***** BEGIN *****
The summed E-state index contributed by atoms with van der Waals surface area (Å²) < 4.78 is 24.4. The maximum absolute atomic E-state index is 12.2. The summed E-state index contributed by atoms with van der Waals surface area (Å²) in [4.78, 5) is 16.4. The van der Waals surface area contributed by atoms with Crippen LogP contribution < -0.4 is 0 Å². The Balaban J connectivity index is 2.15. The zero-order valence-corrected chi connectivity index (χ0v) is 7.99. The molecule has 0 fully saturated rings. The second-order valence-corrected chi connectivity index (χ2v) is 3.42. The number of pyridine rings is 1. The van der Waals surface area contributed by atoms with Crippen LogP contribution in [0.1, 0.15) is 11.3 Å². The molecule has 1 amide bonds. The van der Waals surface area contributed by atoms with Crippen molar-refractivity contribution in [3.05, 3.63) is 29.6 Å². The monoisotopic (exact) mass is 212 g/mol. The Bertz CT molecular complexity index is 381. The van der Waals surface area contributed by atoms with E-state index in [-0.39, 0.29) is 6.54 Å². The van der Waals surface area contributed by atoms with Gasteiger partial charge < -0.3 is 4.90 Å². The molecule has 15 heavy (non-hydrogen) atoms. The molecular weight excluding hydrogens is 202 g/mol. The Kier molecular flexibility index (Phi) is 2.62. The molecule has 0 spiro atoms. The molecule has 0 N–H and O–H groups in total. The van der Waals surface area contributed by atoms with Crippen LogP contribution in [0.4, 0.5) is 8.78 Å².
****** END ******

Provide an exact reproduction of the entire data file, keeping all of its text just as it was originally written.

The summed E-state index contributed by atoms with van der Waals surface area (Å²) < 4.78 is 24.4. The maximum absolute atomic E-state index is 12.2. The summed E-state index contributed by atoms with van der Waals surface area (Å²) in [4.78, 5) is 16.4. The van der Waals surface area contributed by atoms with Crippen LogP contribution < -0.4 is 0 Å². The Balaban J connectivity index is 2.15. The zero-order valence-corrected chi connectivity index (χ0v) is 7.99. The molecule has 0 fully saturated rings. The second-order valence-corrected chi connectivity index (χ2v) is 3.42. The number of pyridine rings is 1. The van der Waals surface area contributed by atoms with Crippen LogP contribution in [0.1, 0.15) is 11.3 Å². The molecule has 1 amide bonds. The van der Waals surface area contributed by atoms with Crippen molar-refractivity contribution in [3.05, 3.63) is 29.6 Å². The monoisotopic (exact) mass is 212 g/mol. The Bertz CT molecular complexity index is 381. The van der Waals surface area contributed by atoms with E-state index in [-0.39, 0.29) is 6.54 Å². The van der Waals surface area contributed by atoms with Gasteiger partial charge < -0.3 is 4.90 Å². The molecule has 15 heavy (non-hydrogen) atoms. The molecular weight excluding hydrogens is 202 g/mol. The Kier molecular flexibility index (Phi) is 2.62. The molecule has 0 spiro atoms. The molecule has 0 N–H and O–H groups in total. The van der Waals surface area contributed by atoms with Crippen LogP contribution in [0.4, 0.5) is 8.78 Å².